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R. Ghanbari, K. Tolk, and W.S. Charlton, "Exploration of Ion-Exchanged Glass for Seals Application," 33rd ESARDA Annual Meeting: Symposium on Safeguards and Nuclear Material Management, May 16–20, 2011, Budapest, Hungary.


As the nuclear industry grows around the globe, it brings with it a need for more safeguards and proliferation resistant technologies. The International Atomic Energy Agency (IAEA) depends on effective containment and surveillance (C/S) technologies and methods for maintaining continuity of knowledge over nuclear assets. Tags and seals, a subset of C/S technologies, are an area where innovation has been relatively stagnant for the past fifteen years (pickett lecture). Seals are used to maintain the integrity of monitoring enclosures, containers, or perhaps a point of entry. Tags are used like barcodes, as unique identifiers to account for separate items. It is necessary to investigate technologies not previously used in this field in order to defend against emerging threats and methods of defeat.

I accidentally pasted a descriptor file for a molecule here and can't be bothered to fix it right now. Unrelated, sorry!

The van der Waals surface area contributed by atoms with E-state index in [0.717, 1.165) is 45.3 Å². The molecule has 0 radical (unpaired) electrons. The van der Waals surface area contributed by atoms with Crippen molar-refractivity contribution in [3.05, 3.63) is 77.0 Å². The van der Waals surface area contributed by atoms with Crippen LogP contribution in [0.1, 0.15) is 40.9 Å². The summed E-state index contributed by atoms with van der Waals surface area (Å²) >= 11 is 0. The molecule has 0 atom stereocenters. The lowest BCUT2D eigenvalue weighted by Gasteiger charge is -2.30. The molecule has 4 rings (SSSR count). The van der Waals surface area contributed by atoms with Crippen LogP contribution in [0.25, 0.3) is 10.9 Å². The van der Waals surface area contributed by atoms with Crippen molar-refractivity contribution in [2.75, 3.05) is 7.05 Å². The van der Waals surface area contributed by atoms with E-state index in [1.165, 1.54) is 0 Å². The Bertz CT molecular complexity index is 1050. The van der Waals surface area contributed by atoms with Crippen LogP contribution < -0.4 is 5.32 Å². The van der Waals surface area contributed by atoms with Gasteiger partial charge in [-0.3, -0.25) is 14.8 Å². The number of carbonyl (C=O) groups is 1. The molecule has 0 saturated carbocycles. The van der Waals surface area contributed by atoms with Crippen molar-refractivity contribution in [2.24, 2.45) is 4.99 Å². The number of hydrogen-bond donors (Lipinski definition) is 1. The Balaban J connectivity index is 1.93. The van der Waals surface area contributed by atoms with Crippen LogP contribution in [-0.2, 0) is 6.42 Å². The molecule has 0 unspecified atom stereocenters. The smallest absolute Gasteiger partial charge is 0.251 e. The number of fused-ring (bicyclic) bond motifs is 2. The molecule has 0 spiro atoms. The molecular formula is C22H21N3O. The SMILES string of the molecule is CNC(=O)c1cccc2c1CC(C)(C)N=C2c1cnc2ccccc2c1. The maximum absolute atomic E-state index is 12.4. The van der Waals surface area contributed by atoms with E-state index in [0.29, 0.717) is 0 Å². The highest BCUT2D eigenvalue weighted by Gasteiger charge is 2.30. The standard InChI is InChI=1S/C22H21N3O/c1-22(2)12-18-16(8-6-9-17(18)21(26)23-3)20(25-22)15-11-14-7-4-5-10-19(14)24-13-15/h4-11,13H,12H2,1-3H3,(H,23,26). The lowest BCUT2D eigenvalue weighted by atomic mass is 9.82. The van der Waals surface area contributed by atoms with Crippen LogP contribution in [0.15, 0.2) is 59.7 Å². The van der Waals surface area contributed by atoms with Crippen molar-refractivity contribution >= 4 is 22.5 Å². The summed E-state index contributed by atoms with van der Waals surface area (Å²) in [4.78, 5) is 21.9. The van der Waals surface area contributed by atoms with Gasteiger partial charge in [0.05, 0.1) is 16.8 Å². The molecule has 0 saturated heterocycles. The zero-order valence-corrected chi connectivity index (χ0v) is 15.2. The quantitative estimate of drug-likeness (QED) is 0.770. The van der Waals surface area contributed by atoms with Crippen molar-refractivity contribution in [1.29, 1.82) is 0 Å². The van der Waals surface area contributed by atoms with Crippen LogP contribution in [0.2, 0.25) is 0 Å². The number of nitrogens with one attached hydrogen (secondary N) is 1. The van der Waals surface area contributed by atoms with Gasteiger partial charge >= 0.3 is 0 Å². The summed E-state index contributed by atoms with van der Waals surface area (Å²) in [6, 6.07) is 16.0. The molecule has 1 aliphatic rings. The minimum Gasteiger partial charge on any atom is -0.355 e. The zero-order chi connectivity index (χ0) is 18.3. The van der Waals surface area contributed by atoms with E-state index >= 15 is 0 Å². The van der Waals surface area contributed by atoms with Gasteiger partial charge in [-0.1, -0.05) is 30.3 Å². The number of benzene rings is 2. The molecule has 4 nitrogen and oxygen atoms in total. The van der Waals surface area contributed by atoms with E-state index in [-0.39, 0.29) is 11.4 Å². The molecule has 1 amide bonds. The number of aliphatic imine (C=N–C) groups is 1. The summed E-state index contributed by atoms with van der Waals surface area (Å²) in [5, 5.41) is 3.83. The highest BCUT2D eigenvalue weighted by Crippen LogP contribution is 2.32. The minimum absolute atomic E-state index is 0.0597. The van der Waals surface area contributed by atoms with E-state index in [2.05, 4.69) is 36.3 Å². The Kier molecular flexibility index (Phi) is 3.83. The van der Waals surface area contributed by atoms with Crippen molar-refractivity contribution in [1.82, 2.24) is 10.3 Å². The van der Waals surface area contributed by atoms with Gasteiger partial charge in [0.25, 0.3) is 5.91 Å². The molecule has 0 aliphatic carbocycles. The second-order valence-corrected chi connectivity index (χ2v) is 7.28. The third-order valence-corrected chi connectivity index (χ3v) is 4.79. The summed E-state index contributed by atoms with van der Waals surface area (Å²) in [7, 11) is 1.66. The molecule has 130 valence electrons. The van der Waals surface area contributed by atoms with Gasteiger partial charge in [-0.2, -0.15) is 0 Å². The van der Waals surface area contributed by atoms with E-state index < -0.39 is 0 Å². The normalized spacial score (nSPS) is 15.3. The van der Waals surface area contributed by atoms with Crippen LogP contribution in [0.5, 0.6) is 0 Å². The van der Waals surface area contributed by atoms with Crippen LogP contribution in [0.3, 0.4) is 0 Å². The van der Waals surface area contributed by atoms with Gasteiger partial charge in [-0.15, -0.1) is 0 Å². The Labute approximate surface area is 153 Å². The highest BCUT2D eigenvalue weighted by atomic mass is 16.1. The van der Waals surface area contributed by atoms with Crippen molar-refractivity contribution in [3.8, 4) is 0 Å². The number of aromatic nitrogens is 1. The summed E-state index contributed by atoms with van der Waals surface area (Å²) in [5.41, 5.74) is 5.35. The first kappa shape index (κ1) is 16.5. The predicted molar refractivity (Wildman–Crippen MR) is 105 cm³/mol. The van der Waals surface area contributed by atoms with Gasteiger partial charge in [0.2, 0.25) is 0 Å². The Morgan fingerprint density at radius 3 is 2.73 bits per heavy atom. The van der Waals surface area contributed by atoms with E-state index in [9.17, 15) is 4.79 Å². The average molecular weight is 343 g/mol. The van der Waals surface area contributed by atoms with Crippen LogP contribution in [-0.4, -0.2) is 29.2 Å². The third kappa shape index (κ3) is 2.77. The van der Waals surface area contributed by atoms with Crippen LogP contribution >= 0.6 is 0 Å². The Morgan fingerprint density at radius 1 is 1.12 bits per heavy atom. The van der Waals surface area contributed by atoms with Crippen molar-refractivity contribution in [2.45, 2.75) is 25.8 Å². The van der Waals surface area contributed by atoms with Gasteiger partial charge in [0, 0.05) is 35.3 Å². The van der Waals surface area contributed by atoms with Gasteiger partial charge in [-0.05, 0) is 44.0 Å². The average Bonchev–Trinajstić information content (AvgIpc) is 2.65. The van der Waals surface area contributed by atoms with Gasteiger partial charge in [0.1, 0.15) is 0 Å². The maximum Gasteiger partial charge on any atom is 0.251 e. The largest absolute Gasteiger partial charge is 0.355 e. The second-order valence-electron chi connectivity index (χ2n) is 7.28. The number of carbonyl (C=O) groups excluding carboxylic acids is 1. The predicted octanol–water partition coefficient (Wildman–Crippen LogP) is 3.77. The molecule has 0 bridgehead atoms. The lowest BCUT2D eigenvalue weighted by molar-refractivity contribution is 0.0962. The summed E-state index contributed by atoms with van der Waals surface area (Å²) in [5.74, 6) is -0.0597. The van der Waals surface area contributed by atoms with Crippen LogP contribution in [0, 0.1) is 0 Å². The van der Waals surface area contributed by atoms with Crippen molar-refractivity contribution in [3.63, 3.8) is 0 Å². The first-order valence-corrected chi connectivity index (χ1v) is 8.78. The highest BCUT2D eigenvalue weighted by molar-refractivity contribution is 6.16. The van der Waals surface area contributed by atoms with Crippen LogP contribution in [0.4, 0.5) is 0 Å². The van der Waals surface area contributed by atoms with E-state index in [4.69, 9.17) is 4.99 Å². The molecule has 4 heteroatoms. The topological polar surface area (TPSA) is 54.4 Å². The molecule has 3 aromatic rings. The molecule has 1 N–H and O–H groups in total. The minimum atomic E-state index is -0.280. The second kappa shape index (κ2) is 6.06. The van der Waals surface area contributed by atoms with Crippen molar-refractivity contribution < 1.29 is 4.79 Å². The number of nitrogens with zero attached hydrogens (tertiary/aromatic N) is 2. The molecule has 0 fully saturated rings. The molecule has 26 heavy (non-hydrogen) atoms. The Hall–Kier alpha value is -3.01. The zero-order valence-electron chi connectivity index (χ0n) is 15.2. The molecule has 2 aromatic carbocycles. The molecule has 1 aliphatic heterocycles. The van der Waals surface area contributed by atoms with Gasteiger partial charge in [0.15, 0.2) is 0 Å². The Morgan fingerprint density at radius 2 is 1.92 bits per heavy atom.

Based on a gap analysis of tags and seals currently being used by the IAEA, completed with the input of several subject matter experts, the technology selected for investigation was ion-exchanged glass. Ion-exchanged glass is relatively inexpensive, has high strength, and can be used in a variety of applications. If identical pieces of glass are exchanged under the same conditions and subjected to the same point load, the fracture patterns produced can be compared and used as a verification measure. This technology has the potential to be used in passive seal applications.

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